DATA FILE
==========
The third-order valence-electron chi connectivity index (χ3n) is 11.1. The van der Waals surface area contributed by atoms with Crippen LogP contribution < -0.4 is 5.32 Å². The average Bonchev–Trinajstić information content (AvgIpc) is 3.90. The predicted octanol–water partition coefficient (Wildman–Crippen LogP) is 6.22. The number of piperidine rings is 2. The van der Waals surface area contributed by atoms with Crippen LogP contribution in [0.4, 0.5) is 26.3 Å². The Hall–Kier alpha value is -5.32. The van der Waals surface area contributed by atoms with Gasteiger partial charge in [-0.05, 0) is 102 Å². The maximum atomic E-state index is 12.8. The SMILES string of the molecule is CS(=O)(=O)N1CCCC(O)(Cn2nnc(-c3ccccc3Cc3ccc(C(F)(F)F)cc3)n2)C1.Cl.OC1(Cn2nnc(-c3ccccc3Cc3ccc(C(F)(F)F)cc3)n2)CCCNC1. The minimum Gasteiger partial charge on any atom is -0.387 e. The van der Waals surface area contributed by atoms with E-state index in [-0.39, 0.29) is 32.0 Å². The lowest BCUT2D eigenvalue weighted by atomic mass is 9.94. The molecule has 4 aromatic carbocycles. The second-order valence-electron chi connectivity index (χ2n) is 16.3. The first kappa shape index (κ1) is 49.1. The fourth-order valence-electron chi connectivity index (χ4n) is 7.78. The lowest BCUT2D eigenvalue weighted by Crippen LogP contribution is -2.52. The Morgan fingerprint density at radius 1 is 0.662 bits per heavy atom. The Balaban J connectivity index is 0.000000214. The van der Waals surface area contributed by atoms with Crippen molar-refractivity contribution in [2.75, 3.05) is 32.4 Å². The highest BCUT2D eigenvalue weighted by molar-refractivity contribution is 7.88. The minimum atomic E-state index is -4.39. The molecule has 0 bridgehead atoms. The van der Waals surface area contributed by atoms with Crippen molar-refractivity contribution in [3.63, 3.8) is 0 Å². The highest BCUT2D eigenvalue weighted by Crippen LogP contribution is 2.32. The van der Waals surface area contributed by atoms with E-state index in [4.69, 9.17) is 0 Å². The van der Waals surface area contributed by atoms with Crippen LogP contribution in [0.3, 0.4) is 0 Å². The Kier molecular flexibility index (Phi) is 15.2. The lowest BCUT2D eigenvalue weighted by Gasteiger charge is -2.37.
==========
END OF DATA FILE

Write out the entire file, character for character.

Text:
The third-order valence-electron chi connectivity index (χ3n) is 11.1. The van der Waals surface area contributed by atoms with Crippen LogP contribution < -0.4 is 5.32 Å². The average Bonchev–Trinajstić information content (AvgIpc) is 3.90. The predicted octanol–water partition coefficient (Wildman–Crippen LogP) is 6.22. The number of piperidine rings is 2. The van der Waals surface area contributed by atoms with Crippen LogP contribution in [0.4, 0.5) is 26.3 Å². The Hall–Kier alpha value is -5.32. The van der Waals surface area contributed by atoms with Gasteiger partial charge in [-0.05, 0) is 102 Å². The maximum atomic E-state index is 12.8. The SMILES string of the molecule is CS(=O)(=O)N1CCCC(O)(Cn2nnc(-c3ccccc3Cc3ccc(C(F)(F)F)cc3)n2)C1.Cl.OC1(Cn2nnc(-c3ccccc3Cc3ccc(C(F)(F)F)cc3)n2)CCCNC1. The minimum Gasteiger partial charge on any atom is -0.387 e. The van der Waals surface area contributed by atoms with E-state index in [-0.39, 0.29) is 32.0 Å². The lowest BCUT2D eigenvalue weighted by atomic mass is 9.94. The molecule has 4 aromatic carbocycles. The second-order valence-electron chi connectivity index (χ2n) is 16.3. The first kappa shape index (κ1) is 49.1. The fourth-order valence-electron chi connectivity index (χ4n) is 7.78. The lowest BCUT2D eigenvalue weighted by Crippen LogP contribution is -2.52. The Morgan fingerprint density at radius 1 is 0.662 bits per heavy atom. The Balaban J connectivity index is 0.000000214. The van der Waals surface area contributed by atoms with Crippen molar-refractivity contribution in [2.75, 3.05) is 32.4 Å². The highest BCUT2D eigenvalue weighted by molar-refractivity contribution is 7.88. The minimum atomic E-state index is -4.39. The molecule has 0 bridgehead atoms. The van der Waals surface area contributed by atoms with Crippen molar-refractivity contribution in [3.63, 3.8) is 0 Å². The highest BCUT2D eigenvalue weighted by Crippen LogP contribution is 2.32. The van der Waals surface area contributed by atoms with E-state index in [4.69, 9.17) is 0 Å². The van der Waals surface area contributed by atoms with Crippen LogP contribution in [0.3, 0.4) is 0 Å². The Kier molecular flexibility index (Phi) is 15.2. The lowest BCUT2D eigenvalue weighted by Gasteiger charge is -2.37.